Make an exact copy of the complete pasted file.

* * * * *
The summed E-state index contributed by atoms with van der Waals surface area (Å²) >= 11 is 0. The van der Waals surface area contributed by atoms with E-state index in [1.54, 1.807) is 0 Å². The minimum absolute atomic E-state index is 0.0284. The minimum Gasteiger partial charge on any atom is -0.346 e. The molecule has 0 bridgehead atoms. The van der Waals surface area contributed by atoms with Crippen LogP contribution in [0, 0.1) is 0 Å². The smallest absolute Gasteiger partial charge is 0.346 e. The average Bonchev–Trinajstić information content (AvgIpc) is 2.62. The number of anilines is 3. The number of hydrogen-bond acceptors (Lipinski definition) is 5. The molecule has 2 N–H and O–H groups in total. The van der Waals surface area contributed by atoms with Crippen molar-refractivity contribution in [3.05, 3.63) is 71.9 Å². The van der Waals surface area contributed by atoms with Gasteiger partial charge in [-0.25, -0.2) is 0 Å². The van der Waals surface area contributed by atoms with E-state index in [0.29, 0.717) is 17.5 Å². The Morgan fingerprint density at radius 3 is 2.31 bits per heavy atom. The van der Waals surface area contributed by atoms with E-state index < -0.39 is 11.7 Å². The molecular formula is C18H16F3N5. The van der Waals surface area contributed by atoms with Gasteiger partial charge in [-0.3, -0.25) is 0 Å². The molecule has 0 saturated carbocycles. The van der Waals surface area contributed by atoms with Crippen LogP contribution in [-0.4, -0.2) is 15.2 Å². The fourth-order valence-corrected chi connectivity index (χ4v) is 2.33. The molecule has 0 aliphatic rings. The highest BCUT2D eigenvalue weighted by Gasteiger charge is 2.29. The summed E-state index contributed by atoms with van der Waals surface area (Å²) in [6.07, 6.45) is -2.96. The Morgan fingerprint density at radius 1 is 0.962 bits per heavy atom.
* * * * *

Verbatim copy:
The summed E-state index contributed by atoms with van der Waals surface area (Å²) >= 11 is 0. The van der Waals surface area contributed by atoms with E-state index in [1.54, 1.807) is 0 Å². The minimum absolute atomic E-state index is 0.0284. The minimum Gasteiger partial charge on any atom is -0.346 e. The molecule has 0 bridgehead atoms. The van der Waals surface area contributed by atoms with Crippen LogP contribution in [0, 0.1) is 0 Å². The smallest absolute Gasteiger partial charge is 0.346 e. The average Bonchev–Trinajstić information content (AvgIpc) is 2.62. The number of anilines is 3. The number of hydrogen-bond acceptors (Lipinski definition) is 5. The molecule has 2 N–H and O–H groups in total. The van der Waals surface area contributed by atoms with Crippen molar-refractivity contribution in [3.05, 3.63) is 71.9 Å². The van der Waals surface area contributed by atoms with Gasteiger partial charge in [-0.25, -0.2) is 0 Å². The van der Waals surface area contributed by atoms with E-state index in [0.29, 0.717) is 17.5 Å². The Morgan fingerprint density at radius 3 is 2.31 bits per heavy atom. The van der Waals surface area contributed by atoms with E-state index < -0.39 is 11.7 Å². The molecular formula is C18H16F3N5. The van der Waals surface area contributed by atoms with Gasteiger partial charge in [-0.3, -0.25) is 0 Å². The molecule has 0 saturated carbocycles. The van der Waals surface area contributed by atoms with Crippen LogP contribution in [-0.4, -0.2) is 15.2 Å². The fourth-order valence-corrected chi connectivity index (χ4v) is 2.33. The molecule has 0 aliphatic rings. The highest BCUT2D eigenvalue weighted by Gasteiger charge is 2.29. The summed E-state index contributed by atoms with van der Waals surface area (Å²) in [6.07, 6.45) is -2.96. The Morgan fingerprint density at radius 1 is 0.962 bits per heavy atom.